The holiday season is upon us, and for many this means happy memories and time with friends. For some, the holiday season is not so happy. It can be a strong reminder of those who are no longer with us. It is often a time that amplifies feelings of depression and loneliness.
Fortunately, there are many helpful herbs for depression, sadness, and anxiety. If you struggle at this time of year, these herbs can be a good choice to add to your daily routine.
Standing on the outside of the depression of a loved one can be difficult. Never discount their feelings or suggest they stop feeling them. If you know someone who is struggling, an herbal gift and a visit might be nice. You might offer to make a tea for both of you to drink while you are there, but never “dose” someone with herbs without their knowing.
Herbal options for this sort of issue don’t alter emotional experience as prescriptions can. They are best if used by someone who is willing to work through how they are feeling. They are a shoulder to lean on rather than something that will carry us. It is important that we understand when to reach out for help. If you or a loved one is not working through feelings, symptoms are getting worse, or the individual is becoming a danger to himself/herself, then the time for herbal therapies has passed and medical help should be sought.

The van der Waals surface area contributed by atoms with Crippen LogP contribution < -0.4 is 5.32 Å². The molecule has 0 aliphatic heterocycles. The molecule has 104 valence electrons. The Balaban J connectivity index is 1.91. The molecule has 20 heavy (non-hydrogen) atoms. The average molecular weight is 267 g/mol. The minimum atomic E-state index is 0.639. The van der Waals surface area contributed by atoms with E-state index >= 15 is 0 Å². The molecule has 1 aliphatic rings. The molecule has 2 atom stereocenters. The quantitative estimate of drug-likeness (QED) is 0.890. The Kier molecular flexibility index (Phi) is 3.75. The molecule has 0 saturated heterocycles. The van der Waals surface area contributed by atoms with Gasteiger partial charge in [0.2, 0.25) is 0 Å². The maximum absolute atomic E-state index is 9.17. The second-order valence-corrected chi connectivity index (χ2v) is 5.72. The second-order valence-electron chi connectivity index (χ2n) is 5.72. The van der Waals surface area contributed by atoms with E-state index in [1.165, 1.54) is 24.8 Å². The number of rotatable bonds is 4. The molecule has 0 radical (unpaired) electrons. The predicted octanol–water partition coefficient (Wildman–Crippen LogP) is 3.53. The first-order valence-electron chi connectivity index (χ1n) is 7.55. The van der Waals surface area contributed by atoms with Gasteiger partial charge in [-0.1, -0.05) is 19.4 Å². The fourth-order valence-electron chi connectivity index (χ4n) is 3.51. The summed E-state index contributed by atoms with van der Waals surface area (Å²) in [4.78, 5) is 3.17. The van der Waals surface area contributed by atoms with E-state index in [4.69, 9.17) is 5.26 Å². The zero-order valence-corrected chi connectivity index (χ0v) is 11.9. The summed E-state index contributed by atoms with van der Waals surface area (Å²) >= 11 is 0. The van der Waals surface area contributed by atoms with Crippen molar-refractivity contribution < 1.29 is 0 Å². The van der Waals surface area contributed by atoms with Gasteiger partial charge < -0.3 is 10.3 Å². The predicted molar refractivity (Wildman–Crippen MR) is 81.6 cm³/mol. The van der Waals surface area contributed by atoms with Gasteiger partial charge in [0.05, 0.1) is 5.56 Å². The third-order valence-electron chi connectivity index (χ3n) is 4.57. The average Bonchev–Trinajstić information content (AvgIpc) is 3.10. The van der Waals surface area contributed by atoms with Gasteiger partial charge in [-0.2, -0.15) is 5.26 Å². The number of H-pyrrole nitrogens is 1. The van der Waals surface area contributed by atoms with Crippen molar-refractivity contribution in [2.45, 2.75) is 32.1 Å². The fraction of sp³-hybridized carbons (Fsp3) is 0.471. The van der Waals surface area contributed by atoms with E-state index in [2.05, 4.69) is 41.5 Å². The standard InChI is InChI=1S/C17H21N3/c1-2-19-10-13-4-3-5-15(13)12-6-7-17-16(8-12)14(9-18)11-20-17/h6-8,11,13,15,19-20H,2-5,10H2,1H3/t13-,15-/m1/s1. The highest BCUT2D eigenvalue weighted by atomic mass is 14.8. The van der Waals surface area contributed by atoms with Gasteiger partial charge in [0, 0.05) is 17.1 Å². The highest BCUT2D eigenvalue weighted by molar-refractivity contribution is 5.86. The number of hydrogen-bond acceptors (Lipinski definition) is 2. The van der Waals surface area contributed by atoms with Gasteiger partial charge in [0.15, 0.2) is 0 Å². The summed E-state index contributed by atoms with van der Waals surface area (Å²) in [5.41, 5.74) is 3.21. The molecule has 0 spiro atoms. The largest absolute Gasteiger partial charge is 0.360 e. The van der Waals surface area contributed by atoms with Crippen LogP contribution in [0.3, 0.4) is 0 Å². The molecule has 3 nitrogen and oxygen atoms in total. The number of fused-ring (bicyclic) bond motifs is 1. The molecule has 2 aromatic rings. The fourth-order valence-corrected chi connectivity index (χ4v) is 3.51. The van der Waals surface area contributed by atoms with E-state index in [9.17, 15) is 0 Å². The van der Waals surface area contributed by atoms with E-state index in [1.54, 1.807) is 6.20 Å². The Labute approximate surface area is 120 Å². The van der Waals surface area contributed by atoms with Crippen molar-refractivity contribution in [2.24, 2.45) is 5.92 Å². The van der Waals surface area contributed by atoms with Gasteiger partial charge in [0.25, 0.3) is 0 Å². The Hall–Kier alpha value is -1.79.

The following herbs have a well-deserved reputation for helping with depression and anxiety:
Rose is used for healing the heart space (chakra in Eastern methodologies). I recommend it to those who are grieving the loss of a loved one, and for those who struggle with anxiety.
“I borage, bring courage.” Borage has quite a long history of use in mild depression.
This herb has struggled due to a misunderstanding about how it works, but it appears to increase the levels of serotonin in the body. It is important to avoid taking St. John’s wort with an SSRI.
These tiny orange sigmas are very expensive, but a little goes a long way. Add dishes that call for saffron to the holiday rotation for a quick lift in mood. Paella anyone?
This adaptogen has been found not only to affect how the physical body handles stress, but also our emotional state. It has been proven effective for depression and anxiety.
These herbs may be found online or at your local health food store.
Beyond supplements, it’s important to think about our nutrition whenever we struggle with sadness, depression, and anxiety.
Some of the most common causes are a lack of omega-3 (fish oil), B-complex (spirulina, bee pollen, fermented foods), magnesium (nuts, beans, leafy greens), and Vitamin D (sunshine and good fats).
Remember that our days are getting shorter and we’re staying inside away from the sun more and more. Insist on a daily walk out in the sun and it might just make a difference.
Do you know of any other great herbs for depression, or other natural ways to deal with sadness and anxiety? If so, share below!
Herbs For Depression, Anxiety, and General Sadness was written by Dawn Combs.